In the 1920 census of Toisnot township, Wilson County: Luther Braswell, 47; wife Ollie, 48; and children Oscar, 18, Gertrude, 15, and Victoria, 12. Next door: Luther Braswell Jr., 20, and wife Estella, 20. Also, Lewis Braswell, 24, wife Chany, 28, and children James, 2, and Carry, 8 months. Also, Frank Braswell, 22, and wife Etta, 19.

In the 1930 census of Wilson township, Wilson County: farmer Luther Braswell, 30; wife Estell, 26; mother Olif, 57; and sister Victoria, 22.

Olie Braswell died 7 March 1950 at 604 Spring Street, Wilson. Per her death certificate, she was born 2 December 1870 in Wilson County to Calvin Bynum; was widowed; and was buried in Newsome cemetery, WIlson County. Victoria Messick of Wilson was informant.

  • Willie Newsome

Father Willie Newsome May 17, 1959 Gone But Not Forgotten

On [illegible] October 1926, Willie Newsom, of Cross Roads, son of Amos and Martha Newsom, married Mittie Taylor, 20, daughter of Frank Taylor and Hattie Joyner. Elder Robert Edwards performed the ceremony in the presence of Jethro Dickerson, Benjamin Bynum and Geo. Sutton.

In the 1940 census of Cross Roads township, Wilson County: Willie Newsome, 48; wife Mittie, 32; and children Lessie, 11, Hattie, 9, Mattie, 7, and Yvone, 2.

Willie Newsome died 17 May 1959 at 1312 Washington Street, Wilson. Per his death certificate, he was born 18 April 1895 in Wilson County to Amos Newsome; was married to Mittie Newsome; was a farmer; and was buried in a family cemetery in Lucama.

  • William L. Barnes

William L. Barnes June 16, 1889 Feb. 17, 1941

The last will and testament of Theophilus Grice.

Theophilus Grice made out his will on 18 April 1823; he died six months later. Per Elton Cooke, who contributed a transcription of the will to, “The Grices, Deans and Cooks owned large tracts of land along Contentnea Creek, Hwy. 42 W and the Old Raleigh Road west of Wilson and east of I 95. References to Poplar Spring branch and Shepard’s branch are frequently seen in Cook and Grice deeds of the period. The area, known as the Old Fields (various spellings) district was taken from Nash County in 1856 [sic] to form a part of the new County of Wilson.”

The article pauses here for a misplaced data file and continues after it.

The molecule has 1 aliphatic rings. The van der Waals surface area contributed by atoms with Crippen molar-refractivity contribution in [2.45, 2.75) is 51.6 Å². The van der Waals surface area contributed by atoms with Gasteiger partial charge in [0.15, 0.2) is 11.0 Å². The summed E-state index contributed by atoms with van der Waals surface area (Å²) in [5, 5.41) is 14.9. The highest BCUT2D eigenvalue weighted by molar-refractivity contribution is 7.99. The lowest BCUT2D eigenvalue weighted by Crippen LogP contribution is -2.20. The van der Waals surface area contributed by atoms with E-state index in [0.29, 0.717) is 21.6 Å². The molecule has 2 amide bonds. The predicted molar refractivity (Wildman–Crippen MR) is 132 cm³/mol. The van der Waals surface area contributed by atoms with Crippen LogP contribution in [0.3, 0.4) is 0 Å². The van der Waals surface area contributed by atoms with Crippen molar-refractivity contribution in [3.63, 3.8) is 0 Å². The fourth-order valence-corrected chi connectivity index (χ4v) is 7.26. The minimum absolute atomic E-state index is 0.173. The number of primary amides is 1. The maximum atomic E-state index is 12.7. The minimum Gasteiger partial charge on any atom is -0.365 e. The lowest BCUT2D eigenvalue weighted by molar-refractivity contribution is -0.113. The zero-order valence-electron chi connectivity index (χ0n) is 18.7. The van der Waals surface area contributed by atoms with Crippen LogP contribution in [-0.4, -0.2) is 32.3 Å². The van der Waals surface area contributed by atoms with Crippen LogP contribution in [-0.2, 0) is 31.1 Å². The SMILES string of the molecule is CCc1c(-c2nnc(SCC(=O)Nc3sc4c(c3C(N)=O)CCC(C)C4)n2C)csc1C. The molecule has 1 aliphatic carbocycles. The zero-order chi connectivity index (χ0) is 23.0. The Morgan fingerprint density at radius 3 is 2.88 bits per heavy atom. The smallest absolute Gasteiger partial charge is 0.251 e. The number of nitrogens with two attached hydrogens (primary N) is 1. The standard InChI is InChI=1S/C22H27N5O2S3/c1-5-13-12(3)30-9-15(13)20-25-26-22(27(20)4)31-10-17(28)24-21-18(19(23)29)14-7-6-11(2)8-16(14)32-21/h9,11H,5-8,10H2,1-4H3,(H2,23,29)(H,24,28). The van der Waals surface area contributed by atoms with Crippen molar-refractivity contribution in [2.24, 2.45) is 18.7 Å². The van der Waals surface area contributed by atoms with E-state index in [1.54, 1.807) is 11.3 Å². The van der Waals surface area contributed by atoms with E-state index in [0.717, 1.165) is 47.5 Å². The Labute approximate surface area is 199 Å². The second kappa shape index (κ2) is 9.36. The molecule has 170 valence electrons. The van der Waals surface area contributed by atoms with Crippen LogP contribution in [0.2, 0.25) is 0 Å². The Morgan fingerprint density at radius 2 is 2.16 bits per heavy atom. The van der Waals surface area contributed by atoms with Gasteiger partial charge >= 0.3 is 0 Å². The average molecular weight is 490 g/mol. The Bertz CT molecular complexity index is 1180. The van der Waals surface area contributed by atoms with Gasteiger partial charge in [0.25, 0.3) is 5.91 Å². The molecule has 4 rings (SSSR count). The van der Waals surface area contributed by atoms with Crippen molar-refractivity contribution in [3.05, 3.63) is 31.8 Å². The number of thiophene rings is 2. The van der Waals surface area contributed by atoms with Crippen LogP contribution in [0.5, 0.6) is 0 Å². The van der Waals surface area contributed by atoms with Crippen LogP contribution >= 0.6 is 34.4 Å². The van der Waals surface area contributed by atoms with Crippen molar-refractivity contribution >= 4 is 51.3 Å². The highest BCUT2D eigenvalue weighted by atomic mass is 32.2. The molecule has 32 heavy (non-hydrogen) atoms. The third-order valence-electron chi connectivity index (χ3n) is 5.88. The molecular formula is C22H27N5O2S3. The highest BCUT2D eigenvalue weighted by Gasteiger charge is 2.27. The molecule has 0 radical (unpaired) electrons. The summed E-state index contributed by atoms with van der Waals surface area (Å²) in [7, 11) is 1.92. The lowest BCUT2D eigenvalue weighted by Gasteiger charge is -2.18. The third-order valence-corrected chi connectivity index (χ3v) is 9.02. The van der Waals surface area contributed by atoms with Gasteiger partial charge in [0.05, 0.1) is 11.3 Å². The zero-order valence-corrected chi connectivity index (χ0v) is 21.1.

“In the name of God Amen. I Theophilus Grice of the County of Nash and State of North Carolina Being Weake in body but Sound in Mind and Memmory blesed be God for his goodness do this Eighteenth day of April in the year of our lord one thousand Eight hundred and twenty three Ordain and Make this My Last Will and Testament in Manner following to wit

“After My death and being buried and all My just debts is paid I lend to My Wife Polley Grice doring hur lifetime or Widowhood the home plantation and the Jacob Row field and after inclooding the said Row field thence two and along the Grass fence below the orched to the ford of the Contenney Creake at My old place all the lands adjoining above the said ford of the Creake is allotted for hur I also lend My negro Man Sesar to hur during hur natrel life or widowhood I allso give to hur one negro Man named Hardy and it is My desier that he be Hired out and the Money arising from His hire to be aplied to the seport of My Wife and hur Children that lives With hur I give hur three Cows and Calves and twenty hed of hogs Such As She Chooses out of My Stock and five hed of Sheep and one bay mare Called pidgin One plow frame two Cutting hoes one ax one grubing hoe I lend to My Wife one pot one Dutchoven one gridiron one boilar during of hur natrel life or Widowhood I give hur one bed and furniture one Whele and Cards One lume and gun one bridle and Saddle one burch table one pine table & Six Chiers one pale one pigin two tubs one Case of knifes and forks one meal sifter one bred tray I lend to My Wife during hur natrel life or Widowhood two puter basons one dish six plates and six table spoons and one Chest to hur and hur ares forever

Item I give to My Sun John Grice the blumery land that is to say the lots bought of Dred Deberry and his Wife and Irvin Ricks lying on both sides of the blumery pond also another tract of land lying in the afore said County Beginning at the ford of the Creake about one Hundred and fifty yards from the house at My old place on the Johnston line thence down the Manders of Said Creake to the Row Corner on Said Creake thence with the Row line & Grice line between Theopolis Grice and Christen Row unto the Raley Rode to a corner pine thence West With the Rode to Nichols line thence South With Nichols line to Theopolis Grices line thence East With his line until they get below the Jacob Row feld and down the Branch to the fork thence up the other branch nearly West to the head of said branch thence nearly South to the first beginning at the ford of Contenney Creake to him and his ares forever